publication date: May 25, 2012
author/source: Janet Gadeski
Foreign-funded. Radical. Money laundering. With language
like that filling media reports and commentaries every day, you'd think Tides Canada
CEO Ross McMillan
would have a pile of journalist's calls to return.
But those calls don't always come when they should, according to his mid-month
conversation with Hilborn eNEWS
Globe and Mail
reporter Gary Mason
published a column
on May 10 repeating the assertions of blogger Vivian Krause
that Tides Canada funneled charitable gifts to Vision Vancouver
, an organization that
backed the re-election campaign of Mayor Gregor Robertson and an ineligible
"Mr. Mason never bothered to pick up the phone," McMillan emphasizes.
"We have never, directly or indirectly, through intermediaries or obscure
means, provided any support of any kind to any political party, campaign or
candidate for office."
To many in the nonprofit sector and beyond, the tactics look
like a smear campaign fuelled by the accusations of highly-placed Conservatives
including Natural Resources Minister Joe
, Environment Minister Peter
and Senators Nicole Eaton
and Percy Mockler
He and other Tides Canada representatives have been asked
several times, though, to account for the CRA audit.
"I will never know where this audit came from," he muses.
"There's certainly a narrative of some interests and companies concerned about
our funding of environmental charities. It's possible that it [the audit] is
complaint-driven. It's also possible that it's simply a follow-up on a few
points of guidance we received in the first audit, connected with the way our
grant recipients describe our work on their websites."
modest in light of overall funding
The amount of Tides Canada funding devoted to oil sands
issues does seem to be out of proportion to the rhetoric it's generated. Last
year, the foundation granted just over $600,000 to organizations focused on the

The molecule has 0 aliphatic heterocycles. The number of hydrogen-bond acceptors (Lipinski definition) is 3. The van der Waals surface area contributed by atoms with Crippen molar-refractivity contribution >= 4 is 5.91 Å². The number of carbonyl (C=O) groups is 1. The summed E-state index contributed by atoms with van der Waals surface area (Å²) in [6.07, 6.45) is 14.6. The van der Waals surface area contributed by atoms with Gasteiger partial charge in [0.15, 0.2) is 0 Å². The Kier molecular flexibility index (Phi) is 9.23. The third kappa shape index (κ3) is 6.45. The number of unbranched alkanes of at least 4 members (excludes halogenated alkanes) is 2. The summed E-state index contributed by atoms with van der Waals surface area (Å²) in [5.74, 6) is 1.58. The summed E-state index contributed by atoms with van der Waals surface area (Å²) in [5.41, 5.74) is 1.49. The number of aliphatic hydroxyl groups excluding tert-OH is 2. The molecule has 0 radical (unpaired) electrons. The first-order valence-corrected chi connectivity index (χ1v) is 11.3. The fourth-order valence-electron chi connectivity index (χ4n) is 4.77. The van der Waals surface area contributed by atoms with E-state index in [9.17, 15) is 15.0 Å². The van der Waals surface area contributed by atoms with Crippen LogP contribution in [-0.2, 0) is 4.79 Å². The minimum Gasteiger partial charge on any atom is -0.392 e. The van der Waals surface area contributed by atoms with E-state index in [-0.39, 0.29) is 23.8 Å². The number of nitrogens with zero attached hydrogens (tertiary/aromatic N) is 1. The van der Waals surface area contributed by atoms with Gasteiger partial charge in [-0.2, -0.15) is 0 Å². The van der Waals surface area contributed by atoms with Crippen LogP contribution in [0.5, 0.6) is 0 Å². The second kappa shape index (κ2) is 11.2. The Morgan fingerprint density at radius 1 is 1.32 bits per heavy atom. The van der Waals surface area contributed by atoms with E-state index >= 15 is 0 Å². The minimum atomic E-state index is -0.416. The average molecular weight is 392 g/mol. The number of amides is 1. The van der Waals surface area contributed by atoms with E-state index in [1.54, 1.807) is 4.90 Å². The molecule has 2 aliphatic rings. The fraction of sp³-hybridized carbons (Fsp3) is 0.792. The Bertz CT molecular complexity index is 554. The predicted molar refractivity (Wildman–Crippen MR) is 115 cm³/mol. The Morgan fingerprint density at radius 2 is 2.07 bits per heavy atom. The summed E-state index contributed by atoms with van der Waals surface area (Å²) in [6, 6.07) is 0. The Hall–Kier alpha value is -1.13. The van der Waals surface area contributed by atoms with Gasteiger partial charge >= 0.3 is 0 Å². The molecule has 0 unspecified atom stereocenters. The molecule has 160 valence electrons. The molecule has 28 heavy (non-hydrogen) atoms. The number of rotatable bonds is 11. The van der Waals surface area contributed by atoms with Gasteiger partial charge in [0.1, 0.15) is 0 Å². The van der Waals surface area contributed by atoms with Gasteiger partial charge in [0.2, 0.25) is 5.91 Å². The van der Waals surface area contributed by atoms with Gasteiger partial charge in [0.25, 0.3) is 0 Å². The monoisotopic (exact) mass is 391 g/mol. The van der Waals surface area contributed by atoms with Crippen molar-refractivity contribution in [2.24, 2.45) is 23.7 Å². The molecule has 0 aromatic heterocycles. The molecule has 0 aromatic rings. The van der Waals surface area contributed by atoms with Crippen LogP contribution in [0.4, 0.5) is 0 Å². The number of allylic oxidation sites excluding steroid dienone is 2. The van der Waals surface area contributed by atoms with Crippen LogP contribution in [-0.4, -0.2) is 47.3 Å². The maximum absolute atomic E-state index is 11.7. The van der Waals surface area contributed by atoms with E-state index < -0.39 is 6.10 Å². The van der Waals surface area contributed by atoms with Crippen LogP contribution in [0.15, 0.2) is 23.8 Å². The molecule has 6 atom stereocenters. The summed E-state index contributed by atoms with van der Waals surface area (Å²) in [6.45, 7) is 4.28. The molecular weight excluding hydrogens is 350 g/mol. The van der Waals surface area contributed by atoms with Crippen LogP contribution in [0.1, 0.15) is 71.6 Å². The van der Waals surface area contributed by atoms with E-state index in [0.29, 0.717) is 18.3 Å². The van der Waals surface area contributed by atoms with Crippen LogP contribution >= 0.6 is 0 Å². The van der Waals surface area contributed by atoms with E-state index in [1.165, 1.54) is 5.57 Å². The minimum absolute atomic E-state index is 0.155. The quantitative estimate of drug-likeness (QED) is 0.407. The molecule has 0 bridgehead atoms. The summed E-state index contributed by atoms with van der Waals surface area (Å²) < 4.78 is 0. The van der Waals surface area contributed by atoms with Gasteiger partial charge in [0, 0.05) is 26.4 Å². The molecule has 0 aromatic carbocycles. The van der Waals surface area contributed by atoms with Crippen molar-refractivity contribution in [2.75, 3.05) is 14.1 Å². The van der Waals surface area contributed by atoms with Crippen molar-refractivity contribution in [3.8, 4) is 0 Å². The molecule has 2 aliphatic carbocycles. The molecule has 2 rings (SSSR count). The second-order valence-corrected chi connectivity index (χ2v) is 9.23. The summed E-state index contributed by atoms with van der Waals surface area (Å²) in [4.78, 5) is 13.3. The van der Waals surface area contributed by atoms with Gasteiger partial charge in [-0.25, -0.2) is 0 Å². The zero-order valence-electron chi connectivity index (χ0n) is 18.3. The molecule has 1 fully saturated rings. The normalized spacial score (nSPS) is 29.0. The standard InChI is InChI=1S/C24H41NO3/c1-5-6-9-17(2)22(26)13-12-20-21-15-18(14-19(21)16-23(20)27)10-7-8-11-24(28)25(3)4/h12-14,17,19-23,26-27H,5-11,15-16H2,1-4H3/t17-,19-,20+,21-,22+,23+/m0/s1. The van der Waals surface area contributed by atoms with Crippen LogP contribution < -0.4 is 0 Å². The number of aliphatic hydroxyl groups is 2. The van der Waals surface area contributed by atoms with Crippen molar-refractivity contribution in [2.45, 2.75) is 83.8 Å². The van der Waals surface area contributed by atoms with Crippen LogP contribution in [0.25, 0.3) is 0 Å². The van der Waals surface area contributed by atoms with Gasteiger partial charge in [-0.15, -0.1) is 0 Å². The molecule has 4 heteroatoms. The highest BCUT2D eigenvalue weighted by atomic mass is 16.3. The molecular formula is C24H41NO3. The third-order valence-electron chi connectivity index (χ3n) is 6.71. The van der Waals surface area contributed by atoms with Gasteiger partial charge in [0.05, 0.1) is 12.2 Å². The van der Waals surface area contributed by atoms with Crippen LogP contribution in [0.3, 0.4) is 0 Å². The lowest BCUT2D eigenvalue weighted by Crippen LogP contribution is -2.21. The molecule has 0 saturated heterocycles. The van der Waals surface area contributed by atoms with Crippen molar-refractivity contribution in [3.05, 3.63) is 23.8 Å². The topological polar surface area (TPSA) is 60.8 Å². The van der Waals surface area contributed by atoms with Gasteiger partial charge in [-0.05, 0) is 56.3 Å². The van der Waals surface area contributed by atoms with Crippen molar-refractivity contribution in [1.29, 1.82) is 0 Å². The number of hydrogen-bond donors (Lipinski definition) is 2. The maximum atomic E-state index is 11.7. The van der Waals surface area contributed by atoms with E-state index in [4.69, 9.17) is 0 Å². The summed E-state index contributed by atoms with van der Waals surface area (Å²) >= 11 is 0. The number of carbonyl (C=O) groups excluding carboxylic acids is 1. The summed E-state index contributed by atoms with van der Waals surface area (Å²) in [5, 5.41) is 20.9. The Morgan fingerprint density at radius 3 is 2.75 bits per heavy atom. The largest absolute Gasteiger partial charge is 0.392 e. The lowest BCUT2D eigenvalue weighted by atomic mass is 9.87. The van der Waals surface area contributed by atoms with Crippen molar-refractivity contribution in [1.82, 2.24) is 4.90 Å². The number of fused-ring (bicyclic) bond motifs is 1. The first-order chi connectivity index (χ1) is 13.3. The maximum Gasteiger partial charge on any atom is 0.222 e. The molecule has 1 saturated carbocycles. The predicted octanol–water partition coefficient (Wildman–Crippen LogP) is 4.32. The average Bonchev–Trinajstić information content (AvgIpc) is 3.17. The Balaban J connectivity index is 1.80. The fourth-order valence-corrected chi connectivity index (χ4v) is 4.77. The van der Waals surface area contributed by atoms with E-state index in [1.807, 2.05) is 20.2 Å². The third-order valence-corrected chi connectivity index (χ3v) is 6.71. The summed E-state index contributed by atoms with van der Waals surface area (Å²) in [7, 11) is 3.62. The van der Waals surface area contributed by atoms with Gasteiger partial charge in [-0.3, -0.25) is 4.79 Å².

environmental impact of the oil sands projects and related pipelines, a modest
3% of its total grant outlay.
"I get really frustrated by assertions that we grant
‘massive amounts' of funds to these kinds of initiatives," McMillan explains.
"When we have discretionary control over the use of the funds, we focus on
working with governments and a number of the corporations now active in the oil
sands to find solutions."
McMillan maintains that any non-Canadian funds coming into the
foundation are properly tracked, identified according to CRA regulations and
granted to charities who themselves comply with CRA-enforced boundaries on
charities' political activities.
Speak out even more,
It's possible that many people, including some journalists
and politicians, aren't familiar with the distinction between political
partisanship (which is forbidden to charities), political activity (which is
allowed so long as it's relevant to a charity's core purpose and uses no more
than 10% of its budget), and other forms of advocacy related to the charity's
objectives (which are not limited by CRA).
The issue is much bigger than Tides Canada, McMillan
believes. "This is about silencing critics of the government and moving the
pipeline forward." Yet he's convinced the attention is shedding some unexpected
"People and the media are raising questions about the role
of charities," he notes when asked about the broader implications of the
controversy. "Just in the past few days, I've begun to feel good about the
media coverage on broader issues related to charities."
He sees that as a healthy process, one that could make the
public more aware of charities' right to speak out on policy issues, and the
significant contributions they've made to such discussions in the past.
"Don't back down. Don't be cowed," he advises, addressing
other charities contemplating advocacy. "It's a great opportunity for the
sector to become better educated on allowable political activity, on doing more
advocacy where it's germane to your charitable purposes."